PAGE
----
The Okavango Panhandle is the main watercourse supplying water to the Okavango Delta. It takes 4 to 6 months for the water, that falls as rain in the Angolan highlands in the north, to flow south along the Cubango River. It then flows through the Caprivi strip in Namibia. When this great river enters Botswana it becomes known as the Okavango River. The flood starts in April and usually peaks in August. The water becomes trapped between two fault lines in Botswana and hence does not continue its journey and spill into the ocean as most rivers do.
On the morning of Sunday 10 June it was cold and crisp. After a hot breakfast on board our houseboat, we piled into the aluminium boats for a speedy ride to meet our polers who were to take us for a trip on a mokoro or dug-out canoe. If you ever visit Botswana in winter, make sure you take warm clothes, including beanies and gloves, as the temperature often drops below zero at night.
We arrived safely at Seronga where we climbed aboard a truck that would take us to the area where we were meeting our guides.
We stopped at a small village to pick up the young members of the local community who were to act as our guides and polers on the mokoro trip.
We disembarked from the truck that had taken us to Mbiroba Camp.
The Mbiroba Camp is a community project and employs 106 local people.
The mokoros are now made of fibre glass.
The old fashioned mokoros were made from Ebony or Sausage tees that were often 300 years old. Conservationists convinced the community to use the fibre glass mokoros in order to save the trees in the delta.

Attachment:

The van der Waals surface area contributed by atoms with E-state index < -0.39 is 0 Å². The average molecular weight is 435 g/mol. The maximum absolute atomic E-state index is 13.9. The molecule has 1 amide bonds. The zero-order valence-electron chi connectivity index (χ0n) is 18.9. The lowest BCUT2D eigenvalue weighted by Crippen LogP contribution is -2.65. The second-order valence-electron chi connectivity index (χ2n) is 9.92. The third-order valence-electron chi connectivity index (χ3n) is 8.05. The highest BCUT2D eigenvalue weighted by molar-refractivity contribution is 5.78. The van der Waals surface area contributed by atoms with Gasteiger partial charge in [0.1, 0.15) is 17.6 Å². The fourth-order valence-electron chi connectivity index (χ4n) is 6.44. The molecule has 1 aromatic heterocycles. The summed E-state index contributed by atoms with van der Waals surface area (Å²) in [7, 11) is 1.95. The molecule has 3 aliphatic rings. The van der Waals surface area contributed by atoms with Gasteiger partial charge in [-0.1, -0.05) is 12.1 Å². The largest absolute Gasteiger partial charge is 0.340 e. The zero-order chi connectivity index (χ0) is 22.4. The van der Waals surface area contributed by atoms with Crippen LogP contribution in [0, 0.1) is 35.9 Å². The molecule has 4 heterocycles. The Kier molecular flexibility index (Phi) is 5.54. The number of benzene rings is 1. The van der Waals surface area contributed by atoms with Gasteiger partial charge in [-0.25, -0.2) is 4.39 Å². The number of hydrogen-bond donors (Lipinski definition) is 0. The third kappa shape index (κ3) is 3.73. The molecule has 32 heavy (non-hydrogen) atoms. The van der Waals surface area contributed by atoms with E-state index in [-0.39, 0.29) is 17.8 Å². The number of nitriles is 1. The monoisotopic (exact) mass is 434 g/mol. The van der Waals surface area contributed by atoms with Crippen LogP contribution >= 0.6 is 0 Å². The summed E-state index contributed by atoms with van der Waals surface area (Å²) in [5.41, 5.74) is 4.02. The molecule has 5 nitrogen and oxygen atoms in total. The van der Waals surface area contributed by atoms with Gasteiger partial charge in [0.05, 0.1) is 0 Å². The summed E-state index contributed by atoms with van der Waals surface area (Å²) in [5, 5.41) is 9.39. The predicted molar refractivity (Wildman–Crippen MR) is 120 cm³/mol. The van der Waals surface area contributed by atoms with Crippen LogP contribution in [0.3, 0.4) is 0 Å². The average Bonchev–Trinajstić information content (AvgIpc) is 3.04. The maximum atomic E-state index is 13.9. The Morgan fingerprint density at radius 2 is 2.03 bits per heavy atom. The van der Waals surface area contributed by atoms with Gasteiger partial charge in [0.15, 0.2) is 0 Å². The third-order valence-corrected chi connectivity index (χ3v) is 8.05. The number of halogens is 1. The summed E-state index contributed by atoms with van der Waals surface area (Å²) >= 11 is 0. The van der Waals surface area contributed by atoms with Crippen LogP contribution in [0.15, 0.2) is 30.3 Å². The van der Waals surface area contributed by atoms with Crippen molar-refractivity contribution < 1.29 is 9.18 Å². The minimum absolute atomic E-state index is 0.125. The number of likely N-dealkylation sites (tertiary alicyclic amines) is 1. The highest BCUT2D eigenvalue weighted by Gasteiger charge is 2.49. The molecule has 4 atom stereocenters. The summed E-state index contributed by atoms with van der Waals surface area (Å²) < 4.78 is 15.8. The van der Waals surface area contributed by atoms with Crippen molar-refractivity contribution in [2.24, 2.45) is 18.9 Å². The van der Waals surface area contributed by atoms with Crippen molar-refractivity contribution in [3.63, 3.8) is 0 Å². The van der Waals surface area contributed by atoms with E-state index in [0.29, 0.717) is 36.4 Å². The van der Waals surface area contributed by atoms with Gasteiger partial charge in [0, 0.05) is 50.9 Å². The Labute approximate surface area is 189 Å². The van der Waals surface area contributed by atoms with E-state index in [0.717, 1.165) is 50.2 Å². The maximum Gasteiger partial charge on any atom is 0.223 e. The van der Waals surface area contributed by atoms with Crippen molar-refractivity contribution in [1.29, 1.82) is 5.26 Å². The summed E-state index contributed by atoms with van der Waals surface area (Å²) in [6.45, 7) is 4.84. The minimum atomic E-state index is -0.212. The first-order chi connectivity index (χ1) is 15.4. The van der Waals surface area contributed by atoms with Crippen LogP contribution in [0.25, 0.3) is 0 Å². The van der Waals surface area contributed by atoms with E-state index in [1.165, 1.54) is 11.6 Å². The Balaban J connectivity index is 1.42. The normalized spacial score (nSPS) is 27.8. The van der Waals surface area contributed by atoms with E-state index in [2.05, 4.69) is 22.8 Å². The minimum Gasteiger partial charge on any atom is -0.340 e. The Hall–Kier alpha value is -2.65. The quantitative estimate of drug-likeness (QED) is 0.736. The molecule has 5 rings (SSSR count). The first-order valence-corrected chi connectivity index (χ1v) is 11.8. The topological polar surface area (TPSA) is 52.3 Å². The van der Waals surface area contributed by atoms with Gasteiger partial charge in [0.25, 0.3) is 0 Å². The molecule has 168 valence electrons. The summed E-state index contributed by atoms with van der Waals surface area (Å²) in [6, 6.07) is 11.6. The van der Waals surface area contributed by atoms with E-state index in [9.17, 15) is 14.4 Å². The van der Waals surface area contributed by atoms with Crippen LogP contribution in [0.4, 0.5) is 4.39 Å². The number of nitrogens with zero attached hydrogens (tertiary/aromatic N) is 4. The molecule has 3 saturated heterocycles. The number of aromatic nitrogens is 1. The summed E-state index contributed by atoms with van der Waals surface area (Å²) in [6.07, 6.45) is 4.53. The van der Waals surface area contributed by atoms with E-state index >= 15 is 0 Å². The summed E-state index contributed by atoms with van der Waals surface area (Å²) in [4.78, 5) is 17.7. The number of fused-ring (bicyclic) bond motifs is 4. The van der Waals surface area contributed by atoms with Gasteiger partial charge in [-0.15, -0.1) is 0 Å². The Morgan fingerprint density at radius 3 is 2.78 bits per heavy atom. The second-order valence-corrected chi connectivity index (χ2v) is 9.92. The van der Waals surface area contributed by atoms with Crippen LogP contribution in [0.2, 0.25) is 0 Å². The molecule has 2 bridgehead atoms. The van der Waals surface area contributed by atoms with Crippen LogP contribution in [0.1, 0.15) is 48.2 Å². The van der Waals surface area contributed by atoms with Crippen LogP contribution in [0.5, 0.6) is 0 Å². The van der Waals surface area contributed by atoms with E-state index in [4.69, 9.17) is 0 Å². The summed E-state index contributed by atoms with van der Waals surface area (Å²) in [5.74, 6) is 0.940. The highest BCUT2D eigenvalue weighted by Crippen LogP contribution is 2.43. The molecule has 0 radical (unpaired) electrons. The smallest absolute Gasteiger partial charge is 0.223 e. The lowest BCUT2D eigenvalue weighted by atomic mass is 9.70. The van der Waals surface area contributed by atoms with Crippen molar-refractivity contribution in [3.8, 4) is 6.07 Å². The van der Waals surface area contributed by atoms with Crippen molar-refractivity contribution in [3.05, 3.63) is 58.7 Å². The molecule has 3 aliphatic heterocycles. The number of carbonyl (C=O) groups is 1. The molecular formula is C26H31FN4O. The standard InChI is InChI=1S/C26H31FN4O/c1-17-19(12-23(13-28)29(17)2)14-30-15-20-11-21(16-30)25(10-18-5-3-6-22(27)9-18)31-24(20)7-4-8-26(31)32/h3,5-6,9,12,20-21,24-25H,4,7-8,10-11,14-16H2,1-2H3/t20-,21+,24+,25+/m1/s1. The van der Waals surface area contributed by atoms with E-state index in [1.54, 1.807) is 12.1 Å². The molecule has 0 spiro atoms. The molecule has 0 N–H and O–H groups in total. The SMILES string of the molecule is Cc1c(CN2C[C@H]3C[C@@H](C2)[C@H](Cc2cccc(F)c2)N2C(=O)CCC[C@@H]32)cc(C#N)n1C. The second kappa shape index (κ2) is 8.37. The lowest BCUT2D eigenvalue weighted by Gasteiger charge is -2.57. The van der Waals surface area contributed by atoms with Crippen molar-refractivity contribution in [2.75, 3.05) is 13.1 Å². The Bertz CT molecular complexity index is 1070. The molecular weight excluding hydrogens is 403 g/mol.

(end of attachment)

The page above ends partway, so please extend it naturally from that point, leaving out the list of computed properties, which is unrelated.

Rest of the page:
Our young poler explained that in the days before fibre glass mokoros, this Ebony tree would probably have been cut down and turned into a mokoro.
Travelling in a mokoro is a silent, peaceful experience. You are very close to nature as you glide along the channels between the reeds and papyrus.
Coenie and Tina were ahead of us. We were all wearing warm jackets as it was cold on the waters of the delta. We sat on small chairs that had no legs. This was comfortable as we could lean against the back.
Murray and Juliet looked very comfortable in their mokoro.
We arrived at an island in the panhandle and were introduced to our guide called Technique. It was a good name as he had the ability to pass on information in an interesting way.
This hole is made by an aardvark or antbear to get at the termites. There can be up to 350 kg of termites in one heap.
Ant hills are used by the locals as a compass as they all lean or point west. This is because the rains come mainly from the east in the delta and wash away some of the mud on one side.
Technique pointed out many interesting things such as this strangle fig that had killed its host tree.
This is a knob tree. They have a much shorter lifespan than other hardwood trees in the delta.
On our return trip the water lilies had opened to make the most of the wintery sun.
Lilies and papyrus.
On our return trip we saw cattle wading in the waters of the delta.
We got back into the truck for the return trip to Seronga. On the way back we passed some more villages.
We passed the Seronga Police station. Our guides told us that they were keen soccer players and were playing a match against the police soccer team that afternoon.
We drove past the local school. We boarded the aluminium boats and headed back to the houseboat moored in the panhandle. We felt very priveleged to have met the young community members who were so keen to impart their knowledge to us.